In Sevdalinka, a singer from Serbia evokes estrangement from the present and apprehension about the future in postwar Bosnia and Herzegovina (BiH).  This song also contains a rare passage where hesitant but persistent local doubts about prevalent recollections of the past are verbalized: “Were they really better days,” the protagonist asks, “or were we better people?”
A decade and a half after the signing of the Dayton Agreement that ended the 1992-1995 war, my ethnographic study in BiH’s capital Sarajevo, did not try to establish the veracity of memories of prewar lives (Jansen 2015). But they featured prominently in people’s evocations of what they called “normal lives,” a figure that stood for peaceful, secure, comfortable, relaxed, and predictably improving trajectories gridded in a state-ensured system. “Normal lives” were fondly remembered as what had been. Their re-activation—perhaps in some new avatar—was also ardently desired as what ought to be. But in the vernacular timespace that I call the Dayton Meantime—suspended between a war that was not quite considered over and EU accession that had not quite been embarked upon—they were felt to be exasperatingly out of reach.
Aiming to contribute to a then incipient anthropology of the future, I initially conceptualized these issues in terms of hope, which I operationalized ethnographically as a positively charged, disappointable future-oriented disposition or affect (Jansen 2016). Posing questions in that register helped me to crystallize my insights, but, ultimately, it would be incorrect to say that my interlocutors hoped for “normal lives.” Instead, we could say, they longed to hope for them. Proposing a heuristic distinction to develop an operational method for an anthropology of the future, I decided to refer to this orientation as “yearning.”
As a disposition or affect, yearning has much in common with hope. But the term emphasizes duration: yearning is more persistent, continuous, prolonged. It also foregrounds disappointability: compared to hope, the object of yearning is seen to be spatially and temporally further out of reach. While others consider ambiguity central to the promise of the study of hope for anthropology (e.g. Miyazaki 2004), this characteristic is present in enhanced form in yearning. Indeed, ambiguity was key to Sarajevan yearnings for “normal lives.” Their leaps ahead of the present encapsulated journeys back into the past. Playing on tensions between the “is,” the “ought,” and the “was” (Kelly 2008), they reached both backward into previous lives and forward into future lives: they evoked an object that was both irretrievably lost and indefinitely deferred.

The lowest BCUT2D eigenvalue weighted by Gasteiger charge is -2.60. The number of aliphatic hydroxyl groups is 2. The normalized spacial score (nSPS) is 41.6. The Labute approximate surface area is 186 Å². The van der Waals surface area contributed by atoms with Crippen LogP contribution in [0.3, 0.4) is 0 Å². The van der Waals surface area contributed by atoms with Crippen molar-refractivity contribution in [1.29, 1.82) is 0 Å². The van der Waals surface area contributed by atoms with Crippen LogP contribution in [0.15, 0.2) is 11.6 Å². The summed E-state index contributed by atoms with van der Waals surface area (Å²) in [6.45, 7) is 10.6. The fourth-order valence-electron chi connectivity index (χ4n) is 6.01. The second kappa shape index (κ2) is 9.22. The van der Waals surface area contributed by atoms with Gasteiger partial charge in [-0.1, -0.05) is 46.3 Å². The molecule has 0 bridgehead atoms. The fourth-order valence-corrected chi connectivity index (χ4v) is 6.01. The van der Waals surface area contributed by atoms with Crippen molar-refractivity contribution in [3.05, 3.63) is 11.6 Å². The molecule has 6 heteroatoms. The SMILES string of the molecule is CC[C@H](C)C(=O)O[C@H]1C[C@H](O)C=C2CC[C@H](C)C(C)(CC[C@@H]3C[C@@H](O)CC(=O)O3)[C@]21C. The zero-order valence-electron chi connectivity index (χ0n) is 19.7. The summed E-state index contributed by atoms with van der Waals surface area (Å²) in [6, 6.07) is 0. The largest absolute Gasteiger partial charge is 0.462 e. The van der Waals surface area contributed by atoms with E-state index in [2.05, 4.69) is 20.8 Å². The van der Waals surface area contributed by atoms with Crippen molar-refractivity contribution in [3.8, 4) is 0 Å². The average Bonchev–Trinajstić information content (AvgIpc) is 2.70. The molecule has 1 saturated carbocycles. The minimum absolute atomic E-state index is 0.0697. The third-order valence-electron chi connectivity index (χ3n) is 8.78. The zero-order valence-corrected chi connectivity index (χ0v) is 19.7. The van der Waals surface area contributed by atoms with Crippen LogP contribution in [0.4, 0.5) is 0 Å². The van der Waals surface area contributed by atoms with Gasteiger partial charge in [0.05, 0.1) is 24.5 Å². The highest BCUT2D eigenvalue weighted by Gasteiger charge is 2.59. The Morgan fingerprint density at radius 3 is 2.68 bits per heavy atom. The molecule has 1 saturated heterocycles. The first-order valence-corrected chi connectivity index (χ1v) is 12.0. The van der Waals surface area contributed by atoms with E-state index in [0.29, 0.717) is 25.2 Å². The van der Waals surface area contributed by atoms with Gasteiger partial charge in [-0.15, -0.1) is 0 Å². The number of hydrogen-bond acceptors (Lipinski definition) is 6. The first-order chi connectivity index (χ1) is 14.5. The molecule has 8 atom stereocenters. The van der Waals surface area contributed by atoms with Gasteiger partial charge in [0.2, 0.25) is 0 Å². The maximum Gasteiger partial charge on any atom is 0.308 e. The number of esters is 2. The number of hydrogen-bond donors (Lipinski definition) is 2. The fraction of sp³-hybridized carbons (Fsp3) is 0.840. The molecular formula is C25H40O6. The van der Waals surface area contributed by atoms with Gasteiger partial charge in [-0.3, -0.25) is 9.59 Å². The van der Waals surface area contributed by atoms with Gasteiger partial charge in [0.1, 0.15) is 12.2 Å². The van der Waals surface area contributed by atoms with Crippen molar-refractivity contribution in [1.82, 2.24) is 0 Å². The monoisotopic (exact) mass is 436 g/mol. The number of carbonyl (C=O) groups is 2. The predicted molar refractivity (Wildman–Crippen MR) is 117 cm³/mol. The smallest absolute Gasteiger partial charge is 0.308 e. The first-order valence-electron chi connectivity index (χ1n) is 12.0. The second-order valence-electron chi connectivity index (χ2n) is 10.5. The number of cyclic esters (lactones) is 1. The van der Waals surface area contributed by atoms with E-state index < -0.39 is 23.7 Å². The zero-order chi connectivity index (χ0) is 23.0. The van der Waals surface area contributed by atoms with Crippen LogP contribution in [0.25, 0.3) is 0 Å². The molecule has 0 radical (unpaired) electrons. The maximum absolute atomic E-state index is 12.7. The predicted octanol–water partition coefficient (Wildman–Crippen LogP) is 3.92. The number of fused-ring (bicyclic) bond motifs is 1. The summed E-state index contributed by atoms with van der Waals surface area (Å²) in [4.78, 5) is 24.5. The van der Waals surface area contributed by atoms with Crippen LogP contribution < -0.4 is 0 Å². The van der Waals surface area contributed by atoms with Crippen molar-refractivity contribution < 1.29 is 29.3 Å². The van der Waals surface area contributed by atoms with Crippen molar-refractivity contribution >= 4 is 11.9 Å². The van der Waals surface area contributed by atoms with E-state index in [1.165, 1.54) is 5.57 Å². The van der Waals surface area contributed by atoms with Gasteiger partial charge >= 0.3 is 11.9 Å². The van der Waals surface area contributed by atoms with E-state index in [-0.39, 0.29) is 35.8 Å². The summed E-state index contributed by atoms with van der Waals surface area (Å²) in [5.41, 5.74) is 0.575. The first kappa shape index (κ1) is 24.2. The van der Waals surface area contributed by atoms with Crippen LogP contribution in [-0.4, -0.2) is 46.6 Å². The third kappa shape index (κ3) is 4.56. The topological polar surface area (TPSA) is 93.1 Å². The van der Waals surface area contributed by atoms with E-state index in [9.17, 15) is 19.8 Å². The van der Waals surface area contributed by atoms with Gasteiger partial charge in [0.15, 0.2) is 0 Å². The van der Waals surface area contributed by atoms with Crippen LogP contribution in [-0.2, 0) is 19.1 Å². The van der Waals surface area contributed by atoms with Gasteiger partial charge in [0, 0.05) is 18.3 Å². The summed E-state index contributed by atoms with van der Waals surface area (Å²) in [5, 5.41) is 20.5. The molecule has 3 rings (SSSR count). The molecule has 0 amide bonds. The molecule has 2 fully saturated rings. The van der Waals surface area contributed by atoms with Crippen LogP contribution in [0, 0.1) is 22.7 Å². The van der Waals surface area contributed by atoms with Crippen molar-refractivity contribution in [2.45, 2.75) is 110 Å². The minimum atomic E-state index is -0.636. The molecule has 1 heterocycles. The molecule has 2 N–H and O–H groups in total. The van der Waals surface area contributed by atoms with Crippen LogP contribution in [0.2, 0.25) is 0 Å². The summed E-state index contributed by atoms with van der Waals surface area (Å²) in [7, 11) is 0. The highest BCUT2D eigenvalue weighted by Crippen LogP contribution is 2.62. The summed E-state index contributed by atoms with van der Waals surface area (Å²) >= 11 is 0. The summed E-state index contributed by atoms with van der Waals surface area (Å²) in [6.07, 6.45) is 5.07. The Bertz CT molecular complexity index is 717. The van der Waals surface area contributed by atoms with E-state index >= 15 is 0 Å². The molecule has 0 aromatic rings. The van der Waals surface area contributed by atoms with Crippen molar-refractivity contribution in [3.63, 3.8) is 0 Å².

Such yearnings, I argue, make up an important affect in the vernacular timespace of contemporary BiH. While some interlocutors did speak of čežnja (yearning), my choice of this term does not reflect prevalence in local speech. Still, it is worth pointing out that yearning resonates with the emic concept of sevdah. Like dor in Romanian, hüzün in Turkish, Sehnsucht in German, saudade in Portuguese, and so on, sevdah is considered to be the untranslatable name for a unique component of Bosnian cultural intimacy. More amenable to artistic evocation than to signification in disenchanting social scientific language, it denotes an affect associated mainly with certain forms of Bosnian music and people’s experience of it. Derived from the Persian for black bile (like melancholia and saudade) sevdah is considered to be a profoundly ambiguous affect. Incorporating love, loss, longing, and unattainability, it reaches backward and forward, it is painful and ecstatic. Fulfillment always remains deferred. In sevdah one does not hope for love, one yearns for it. And, importantly, sevdah is beyond straightforward willful human intervention. It inhabits you. Or better: it happens to you. When “it hits you,” it is said, you “fall into it.”